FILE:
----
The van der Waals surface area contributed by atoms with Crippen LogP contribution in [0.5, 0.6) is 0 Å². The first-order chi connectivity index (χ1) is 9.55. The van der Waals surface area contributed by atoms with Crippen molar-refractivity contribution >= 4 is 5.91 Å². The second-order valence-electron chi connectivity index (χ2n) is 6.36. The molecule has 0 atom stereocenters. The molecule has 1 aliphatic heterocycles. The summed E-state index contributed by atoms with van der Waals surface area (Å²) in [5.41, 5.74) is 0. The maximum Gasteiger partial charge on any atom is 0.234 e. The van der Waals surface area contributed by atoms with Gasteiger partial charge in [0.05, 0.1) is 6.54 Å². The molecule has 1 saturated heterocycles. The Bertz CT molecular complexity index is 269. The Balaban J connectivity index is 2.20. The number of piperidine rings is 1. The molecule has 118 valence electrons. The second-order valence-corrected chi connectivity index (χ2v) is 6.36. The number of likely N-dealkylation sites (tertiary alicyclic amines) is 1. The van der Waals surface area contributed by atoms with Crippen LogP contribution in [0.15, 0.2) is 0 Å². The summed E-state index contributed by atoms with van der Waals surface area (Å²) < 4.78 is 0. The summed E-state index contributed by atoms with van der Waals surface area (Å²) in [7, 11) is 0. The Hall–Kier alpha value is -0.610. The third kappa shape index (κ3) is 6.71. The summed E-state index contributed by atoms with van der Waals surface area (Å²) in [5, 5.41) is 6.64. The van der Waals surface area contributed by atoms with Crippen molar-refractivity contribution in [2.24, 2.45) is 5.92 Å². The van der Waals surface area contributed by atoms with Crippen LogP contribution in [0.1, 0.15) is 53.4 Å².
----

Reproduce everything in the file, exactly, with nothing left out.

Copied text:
The van der Waals surface area contributed by atoms with Crippen LogP contribution in [0.5, 0.6) is 0 Å². The first-order chi connectivity index (χ1) is 9.55. The van der Waals surface area contributed by atoms with Crippen molar-refractivity contribution >= 4 is 5.91 Å². The second-order valence-electron chi connectivity index (χ2n) is 6.36. The molecule has 0 atom stereocenters. The molecule has 1 aliphatic heterocycles. The summed E-state index contributed by atoms with van der Waals surface area (Å²) in [5.41, 5.74) is 0. The maximum Gasteiger partial charge on any atom is 0.234 e. The van der Waals surface area contributed by atoms with Gasteiger partial charge in [0.05, 0.1) is 6.54 Å². The molecule has 1 saturated heterocycles. The Bertz CT molecular complexity index is 269. The Balaban J connectivity index is 2.20. The number of piperidine rings is 1. The molecule has 118 valence electrons. The second-order valence-corrected chi connectivity index (χ2v) is 6.36. The number of likely N-dealkylation sites (tertiary alicyclic amines) is 1. The van der Waals surface area contributed by atoms with Crippen LogP contribution in [0.15, 0.2) is 0 Å². The summed E-state index contributed by atoms with van der Waals surface area (Å²) < 4.78 is 0. The summed E-state index contributed by atoms with van der Waals surface area (Å²) in [7, 11) is 0. The Hall–Kier alpha value is -0.610. The third kappa shape index (κ3) is 6.71. The summed E-state index contributed by atoms with van der Waals surface area (Å²) in [5, 5.41) is 6.64. The van der Waals surface area contributed by atoms with Crippen molar-refractivity contribution in [2.24, 2.45) is 5.92 Å². The van der Waals surface area contributed by atoms with Crippen LogP contribution in [0.1, 0.15) is 53.4 Å².